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Pierre Bourdieu Bourdieu publicly held his view on masculine domination right up to his death and he broached what he referred to as ‘paradoxical’ break of masculine domination in several points. Bourdieu’s initial ethnographic studies show antagonism between masculine and feminine as the crucial classification and social division for the people in Southern Algerian Mountain…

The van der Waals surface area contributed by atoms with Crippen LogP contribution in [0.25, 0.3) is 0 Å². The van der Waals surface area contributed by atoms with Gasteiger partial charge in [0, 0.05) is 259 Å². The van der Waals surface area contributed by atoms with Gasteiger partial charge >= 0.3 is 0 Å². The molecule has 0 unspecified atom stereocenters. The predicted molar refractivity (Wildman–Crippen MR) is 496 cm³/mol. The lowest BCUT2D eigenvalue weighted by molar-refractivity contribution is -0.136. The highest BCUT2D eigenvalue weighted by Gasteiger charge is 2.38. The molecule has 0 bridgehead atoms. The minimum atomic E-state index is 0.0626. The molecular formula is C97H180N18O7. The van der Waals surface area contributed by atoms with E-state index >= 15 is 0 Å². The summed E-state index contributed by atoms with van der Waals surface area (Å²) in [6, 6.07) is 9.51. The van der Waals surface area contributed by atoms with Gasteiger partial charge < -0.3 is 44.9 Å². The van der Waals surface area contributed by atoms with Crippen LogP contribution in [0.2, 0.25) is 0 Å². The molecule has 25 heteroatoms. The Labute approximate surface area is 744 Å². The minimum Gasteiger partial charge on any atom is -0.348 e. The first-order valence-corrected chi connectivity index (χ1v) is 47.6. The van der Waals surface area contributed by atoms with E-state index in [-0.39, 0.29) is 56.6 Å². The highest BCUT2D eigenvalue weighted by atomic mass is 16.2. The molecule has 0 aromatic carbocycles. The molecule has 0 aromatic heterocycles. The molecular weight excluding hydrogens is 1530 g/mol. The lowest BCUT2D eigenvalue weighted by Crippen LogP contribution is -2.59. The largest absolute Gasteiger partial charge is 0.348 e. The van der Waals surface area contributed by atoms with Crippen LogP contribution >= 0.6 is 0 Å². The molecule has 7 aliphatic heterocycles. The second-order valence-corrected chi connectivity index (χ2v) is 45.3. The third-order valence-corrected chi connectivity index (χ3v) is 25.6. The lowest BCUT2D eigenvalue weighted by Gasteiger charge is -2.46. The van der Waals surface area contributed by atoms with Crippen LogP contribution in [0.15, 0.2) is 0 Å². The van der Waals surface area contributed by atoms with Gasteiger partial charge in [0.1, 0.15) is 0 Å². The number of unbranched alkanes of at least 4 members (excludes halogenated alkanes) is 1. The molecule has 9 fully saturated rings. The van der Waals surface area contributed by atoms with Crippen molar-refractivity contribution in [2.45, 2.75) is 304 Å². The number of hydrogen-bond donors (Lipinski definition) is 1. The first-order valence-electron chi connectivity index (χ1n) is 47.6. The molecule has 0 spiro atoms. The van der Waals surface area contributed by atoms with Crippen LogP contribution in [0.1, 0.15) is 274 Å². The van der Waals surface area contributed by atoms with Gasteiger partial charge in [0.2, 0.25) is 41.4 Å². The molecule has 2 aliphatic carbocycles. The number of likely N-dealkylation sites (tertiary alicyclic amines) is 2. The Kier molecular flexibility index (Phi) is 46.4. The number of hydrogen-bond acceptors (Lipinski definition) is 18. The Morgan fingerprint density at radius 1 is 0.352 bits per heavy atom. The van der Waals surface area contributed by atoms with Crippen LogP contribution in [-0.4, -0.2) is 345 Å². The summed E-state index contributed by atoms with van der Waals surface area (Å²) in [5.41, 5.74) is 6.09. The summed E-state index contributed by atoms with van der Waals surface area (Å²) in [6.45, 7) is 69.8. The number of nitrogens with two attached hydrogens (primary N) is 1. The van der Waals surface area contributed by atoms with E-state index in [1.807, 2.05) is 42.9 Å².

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Download file to see previous pages His writings on distinction formulate the new model of social reproduction where ‘heirs’ certified their capabilities through exams before acquiring wealth. There are various perspectives in feminist and theoretical development in feminism across social sciences in the last three decades shifting from gender relations within the family, workplace and welfare states and differences between women and numerous identities. The unity in feminist theory is the view that gender is constructed socially thus this social construction is unequal since it produces and reproduces patriarchal structures of power through which men dictate and control women. Bourdieu believes gender difference to be inscribed in objectivity of social formations and subjectivity of mental structures. Thus, the dominant view of sexual division is expressed in all forms of discourse and practice; hence, sexual division appears to be a natural order since it exists in the embodied habitus and functions as a system of categories of thoughts, perception and action. Habitus is a system of dispositions learned through childhood and produces ‘a common sense world’, which becomes self-evident as it provides consensus on meaning of practices (Saugeres, 2009). Bourdieu points out that gender is constructed as two different natures, two systems of social differences inscribed in the body and mind that are dualistically opposed to the other. However, in this system what is socially perceived as male and masculine is considered superior and what is constructed as female and feminine is perceived to be inferior. Bourdieu empathises that symbolic domination never occurs in a conscious and knowledgeable way but rather in the habitus in which relations of domination are inscribed. Bourdieu’s theory is essential since it considers gender and looks at the relationship linking structure, practice and discourse. As widely documented, there are numerous social and economic changes transforming family life and patterns of male and female employment in many western countries (Saugeres, 2009; Fowler, 2003). Though, there have been huge increases in women engaged in employment in western countries, some aspects of gender inequality have been challenged with policies targeting these inequalities being put in place. Nevertheless, despite the changes in women labour market participation, gender division in the family has not been significantly altered with women primarily being responsible for taking care of children and performing unpaid work in the family. Despite equal opportunity legislation in western nations, on average, women have not gained equal pay for equivalent work. Women concentrate on low-paid, low-status employment with little chance of advancement in the gender segregated labour force (Fowler, 2003). Bourdieu argues that male domination is inscribed in social structures and people’s mental structures by its incorporation in an individual’s habitus. This domination is inscribed in institutions like family, government bureaucracy, educational system, literacy and labour market. Therefore, unequal power relations in which women are subordinated to men are reproduced in welfare regimes and state policies. Indeed feminist work indicate that welfare states can reinforce women economic vulnerability since sexual division of labour encourages discourses and ideologies like those of citizenship, masculinity, ...Download file to see next pagesRead More
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